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Feb 13th, 2018, 09:08 AM
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I think Moldavia would be perfect.
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Feb 13th, 2018, 09:30 AM
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I'd go with the big 3! London, Paris and Rome! For less than $200 in 2 hours Vueling airlines will have you in Rome from Paris.

Personally, I didn't particularly like Amsterdam (they had a hemp parade there that day and every freak known to mankind was there that day - might have something to do with my opinion.) Belgium was kind of boring and I had wished I had chosen somewhere else after going there.

Since this is your first time, I would make it worth your while!

If you like hiking and absolute beauty, just head to the Bernese Oberland in Switzerland.

Good luck with your research!
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Feb 13th, 2018, 11:33 AM
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Ireland and Scotland are nice but sans car harder to travel around IMO. Paris and Amsterdam and most of Europe is a snap to travel around in by public transit - a single person would find a car very isolating.
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Feb 13th, 2018, 02:37 PM
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You could go first to Amsterdam by new direct London-Amsterdam trains starting in April - then back thru Belgium (Bruges is a favorite of many and to me one of dreamiest cities in Europe - Paris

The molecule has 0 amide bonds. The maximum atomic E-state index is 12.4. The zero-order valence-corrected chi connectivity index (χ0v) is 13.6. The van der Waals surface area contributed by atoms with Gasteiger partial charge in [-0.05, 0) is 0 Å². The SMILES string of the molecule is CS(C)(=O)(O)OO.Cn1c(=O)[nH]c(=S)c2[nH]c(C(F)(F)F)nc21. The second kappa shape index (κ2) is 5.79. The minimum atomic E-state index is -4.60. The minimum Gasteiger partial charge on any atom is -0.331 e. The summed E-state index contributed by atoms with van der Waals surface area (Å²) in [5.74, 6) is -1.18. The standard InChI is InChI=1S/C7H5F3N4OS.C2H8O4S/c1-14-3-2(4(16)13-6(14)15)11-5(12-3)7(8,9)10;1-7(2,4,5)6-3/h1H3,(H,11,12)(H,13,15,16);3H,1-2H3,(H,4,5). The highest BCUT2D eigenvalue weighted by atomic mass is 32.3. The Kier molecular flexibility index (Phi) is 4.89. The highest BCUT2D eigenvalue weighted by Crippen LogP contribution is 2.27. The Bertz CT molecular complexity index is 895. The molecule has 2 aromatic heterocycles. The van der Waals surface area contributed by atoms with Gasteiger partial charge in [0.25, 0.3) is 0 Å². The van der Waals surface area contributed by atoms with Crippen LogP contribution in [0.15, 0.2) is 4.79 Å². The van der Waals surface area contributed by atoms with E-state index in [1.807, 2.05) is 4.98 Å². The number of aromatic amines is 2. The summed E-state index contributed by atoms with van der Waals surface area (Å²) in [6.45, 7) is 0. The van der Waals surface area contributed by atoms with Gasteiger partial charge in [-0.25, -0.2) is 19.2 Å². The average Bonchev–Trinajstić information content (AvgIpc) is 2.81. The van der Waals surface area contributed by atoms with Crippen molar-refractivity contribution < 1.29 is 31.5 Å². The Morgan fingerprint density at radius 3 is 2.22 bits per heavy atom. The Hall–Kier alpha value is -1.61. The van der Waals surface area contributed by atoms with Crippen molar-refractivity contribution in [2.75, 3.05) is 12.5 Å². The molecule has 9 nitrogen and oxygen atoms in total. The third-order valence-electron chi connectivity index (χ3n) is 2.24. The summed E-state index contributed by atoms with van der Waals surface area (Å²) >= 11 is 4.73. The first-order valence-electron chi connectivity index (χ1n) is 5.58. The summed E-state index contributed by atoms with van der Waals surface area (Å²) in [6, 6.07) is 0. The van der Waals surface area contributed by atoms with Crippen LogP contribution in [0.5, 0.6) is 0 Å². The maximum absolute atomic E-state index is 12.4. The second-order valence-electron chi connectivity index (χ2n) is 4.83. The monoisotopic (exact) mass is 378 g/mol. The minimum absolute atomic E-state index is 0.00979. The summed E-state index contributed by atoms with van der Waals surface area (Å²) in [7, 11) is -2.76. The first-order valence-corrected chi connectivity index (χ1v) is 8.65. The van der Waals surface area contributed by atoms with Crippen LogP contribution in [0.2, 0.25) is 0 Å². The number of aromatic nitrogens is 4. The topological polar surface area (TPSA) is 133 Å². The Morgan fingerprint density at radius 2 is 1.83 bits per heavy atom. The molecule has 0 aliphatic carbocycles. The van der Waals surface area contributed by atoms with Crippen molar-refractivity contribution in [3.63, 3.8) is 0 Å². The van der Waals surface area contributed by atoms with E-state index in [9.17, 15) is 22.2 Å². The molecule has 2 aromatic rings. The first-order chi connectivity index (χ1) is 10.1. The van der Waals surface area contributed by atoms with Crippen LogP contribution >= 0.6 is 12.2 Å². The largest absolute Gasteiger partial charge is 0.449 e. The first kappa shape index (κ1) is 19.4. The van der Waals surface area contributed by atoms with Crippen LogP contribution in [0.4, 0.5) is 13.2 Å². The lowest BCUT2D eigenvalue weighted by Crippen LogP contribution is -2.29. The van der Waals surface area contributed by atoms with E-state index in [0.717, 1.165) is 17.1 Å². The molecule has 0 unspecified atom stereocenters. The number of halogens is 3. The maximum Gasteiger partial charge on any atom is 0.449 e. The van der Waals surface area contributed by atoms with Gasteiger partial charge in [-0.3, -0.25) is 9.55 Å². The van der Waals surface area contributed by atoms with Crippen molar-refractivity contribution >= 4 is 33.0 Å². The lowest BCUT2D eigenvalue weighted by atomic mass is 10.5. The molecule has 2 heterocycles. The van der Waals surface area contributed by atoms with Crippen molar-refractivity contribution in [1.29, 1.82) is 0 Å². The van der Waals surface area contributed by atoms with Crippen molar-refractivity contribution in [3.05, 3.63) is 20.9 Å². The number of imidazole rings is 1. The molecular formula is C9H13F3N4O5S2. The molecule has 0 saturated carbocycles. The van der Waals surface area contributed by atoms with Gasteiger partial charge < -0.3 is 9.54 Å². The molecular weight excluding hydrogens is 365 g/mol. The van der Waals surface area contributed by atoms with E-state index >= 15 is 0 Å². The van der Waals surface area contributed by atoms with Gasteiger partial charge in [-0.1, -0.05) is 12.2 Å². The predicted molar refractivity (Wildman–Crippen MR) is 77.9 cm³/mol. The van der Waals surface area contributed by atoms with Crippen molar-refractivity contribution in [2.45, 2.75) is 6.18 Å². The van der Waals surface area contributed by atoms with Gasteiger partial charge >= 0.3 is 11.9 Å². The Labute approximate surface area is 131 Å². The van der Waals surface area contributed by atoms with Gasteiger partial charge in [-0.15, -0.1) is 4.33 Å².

then head over Switzerland and go to say a lovely Alpine area like the Jungfrau Region near Interlaken for a few days

then to Italy - Venice, Florence and Rome and fly home from there.

Lots of possibilities and that's just one.
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Feb 13th, 2018, 10:04 PM
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I agree with Russ, but I also know it's hard for you to answer. .We took our teens (oldest actually 20) two summers ago to England and Scotland. I tried to ask them "what do you want to see," the problem is that you don't know what you don't know.

Maybe start with this: do you have a hobby or passion? My oldest loves all things tek, so he and my husband went to Bletchley Park to see the birthplace of computers. If you spent your growing up playing medieval games and want to see true medieval castles--or ruins of them, it's worth knowing. If you get bored in art museums, that's also worth knowing.
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Feb 14th, 2018, 07:21 AM
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What teens would not be rather bored in art museums? Most would be on their phones checking stuff there rather than in the museum.
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Feb 14th, 2018, 07:27 AM
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>>the problem is that you don't know what you don't know. <<

Which is where a guide book or two comes in

>>What teens would not be rather bored in art museums? Most would be on their phones checking stuff there rather than in the museum.<<

LOTS and LOTS of teens enjoy art and other 'interesting' things.
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Feb 14th, 2018, 07:44 AM